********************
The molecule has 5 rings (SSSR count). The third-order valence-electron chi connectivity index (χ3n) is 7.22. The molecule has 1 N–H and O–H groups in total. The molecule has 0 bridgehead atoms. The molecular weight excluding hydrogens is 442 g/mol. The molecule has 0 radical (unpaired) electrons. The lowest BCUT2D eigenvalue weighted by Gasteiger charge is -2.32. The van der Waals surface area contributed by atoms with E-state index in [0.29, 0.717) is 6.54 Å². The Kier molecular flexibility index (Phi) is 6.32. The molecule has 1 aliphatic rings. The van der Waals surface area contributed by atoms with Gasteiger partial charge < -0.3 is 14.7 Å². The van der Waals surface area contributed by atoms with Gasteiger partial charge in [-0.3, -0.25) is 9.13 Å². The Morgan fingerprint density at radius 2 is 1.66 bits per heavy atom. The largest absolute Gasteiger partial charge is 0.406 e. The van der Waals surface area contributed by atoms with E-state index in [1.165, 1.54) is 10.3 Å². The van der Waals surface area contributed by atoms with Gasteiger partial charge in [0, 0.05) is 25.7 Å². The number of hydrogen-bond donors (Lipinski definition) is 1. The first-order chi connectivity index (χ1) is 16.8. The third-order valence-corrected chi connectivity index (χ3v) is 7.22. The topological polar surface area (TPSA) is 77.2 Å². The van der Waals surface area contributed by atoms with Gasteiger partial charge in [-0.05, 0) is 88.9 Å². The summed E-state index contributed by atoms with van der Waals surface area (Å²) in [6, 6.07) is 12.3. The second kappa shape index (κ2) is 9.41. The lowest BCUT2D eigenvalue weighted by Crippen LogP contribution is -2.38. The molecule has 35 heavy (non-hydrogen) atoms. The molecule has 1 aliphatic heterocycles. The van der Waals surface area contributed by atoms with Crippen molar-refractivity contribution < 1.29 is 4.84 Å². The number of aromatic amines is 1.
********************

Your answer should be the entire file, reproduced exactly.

The molecule has 5 rings (SSSR count). The third-order valence-electron chi connectivity index (χ3n) is 7.22. The molecule has 1 N–H and O–H groups in total. The molecule has 0 bridgehead atoms. The molecular weight excluding hydrogens is 442 g/mol. The molecule has 0 radical (unpaired) electrons. The lowest BCUT2D eigenvalue weighted by Gasteiger charge is -2.32. The van der Waals surface area contributed by atoms with E-state index in [0.29, 0.717) is 6.54 Å². The Kier molecular flexibility index (Phi) is 6.32. The molecule has 1 aliphatic rings. The van der Waals surface area contributed by atoms with Gasteiger partial charge < -0.3 is 14.7 Å². The van der Waals surface area contributed by atoms with Gasteiger partial charge in [-0.3, -0.25) is 9.13 Å². The Morgan fingerprint density at radius 2 is 1.66 bits per heavy atom. The largest absolute Gasteiger partial charge is 0.406 e. The van der Waals surface area contributed by atoms with E-state index in [1.165, 1.54) is 10.3 Å². The van der Waals surface area contributed by atoms with Gasteiger partial charge in [0, 0.05) is 25.7 Å². The number of hydrogen-bond donors (Lipinski definition) is 1. The first-order chi connectivity index (χ1) is 16.8. The third-order valence-corrected chi connectivity index (χ3v) is 7.22. The topological polar surface area (TPSA) is 77.2 Å². The van der Waals surface area contributed by atoms with Gasteiger partial charge in [-0.05, 0) is 88.9 Å². The summed E-state index contributed by atoms with van der Waals surface area (Å²) in [6, 6.07) is 12.3. The second kappa shape index (κ2) is 9.41. The lowest BCUT2D eigenvalue weighted by Crippen LogP contribution is -2.38. The molecule has 35 heavy (non-hydrogen) atoms. The molecule has 1 aliphatic heterocycles. The van der Waals surface area contributed by atoms with Crippen molar-refractivity contribution < 1.29 is 4.84 Å². The number of aromatic amines is 1.